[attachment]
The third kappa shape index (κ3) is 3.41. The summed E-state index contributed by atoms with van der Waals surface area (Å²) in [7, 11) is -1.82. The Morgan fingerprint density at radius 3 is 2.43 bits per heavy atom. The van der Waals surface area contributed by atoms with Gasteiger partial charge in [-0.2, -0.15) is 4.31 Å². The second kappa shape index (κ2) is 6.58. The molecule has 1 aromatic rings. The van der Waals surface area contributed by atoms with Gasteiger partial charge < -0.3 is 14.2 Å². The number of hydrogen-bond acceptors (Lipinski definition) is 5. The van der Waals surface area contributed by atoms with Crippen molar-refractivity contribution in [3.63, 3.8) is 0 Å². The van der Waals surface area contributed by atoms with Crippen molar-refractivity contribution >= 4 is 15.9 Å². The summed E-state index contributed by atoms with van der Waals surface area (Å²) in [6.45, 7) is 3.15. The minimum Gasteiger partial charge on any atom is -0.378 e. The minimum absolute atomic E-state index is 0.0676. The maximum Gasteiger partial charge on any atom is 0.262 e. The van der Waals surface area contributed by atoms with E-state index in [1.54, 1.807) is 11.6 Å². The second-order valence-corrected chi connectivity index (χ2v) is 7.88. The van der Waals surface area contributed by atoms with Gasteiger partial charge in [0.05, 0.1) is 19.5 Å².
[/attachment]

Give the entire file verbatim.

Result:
The third kappa shape index (κ3) is 3.41. The summed E-state index contributed by atoms with van der Waals surface area (Å²) in [7, 11) is -1.82. The Morgan fingerprint density at radius 3 is 2.43 bits per heavy atom. The van der Waals surface area contributed by atoms with Gasteiger partial charge in [-0.2, -0.15) is 4.31 Å². The second kappa shape index (κ2) is 6.58. The molecule has 1 aromatic rings. The van der Waals surface area contributed by atoms with Gasteiger partial charge < -0.3 is 14.2 Å². The number of hydrogen-bond acceptors (Lipinski definition) is 5. The van der Waals surface area contributed by atoms with Crippen molar-refractivity contribution in [3.63, 3.8) is 0 Å². The van der Waals surface area contributed by atoms with Crippen molar-refractivity contribution >= 4 is 15.9 Å². The summed E-state index contributed by atoms with van der Waals surface area (Å²) in [6.45, 7) is 3.15. The minimum Gasteiger partial charge on any atom is -0.378 e. The minimum absolute atomic E-state index is 0.0676. The maximum Gasteiger partial charge on any atom is 0.262 e. The van der Waals surface area contributed by atoms with E-state index in [1.54, 1.807) is 11.6 Å². The second-order valence-corrected chi connectivity index (χ2v) is 7.88. The van der Waals surface area contributed by atoms with Gasteiger partial charge in [0.05, 0.1) is 19.5 Å².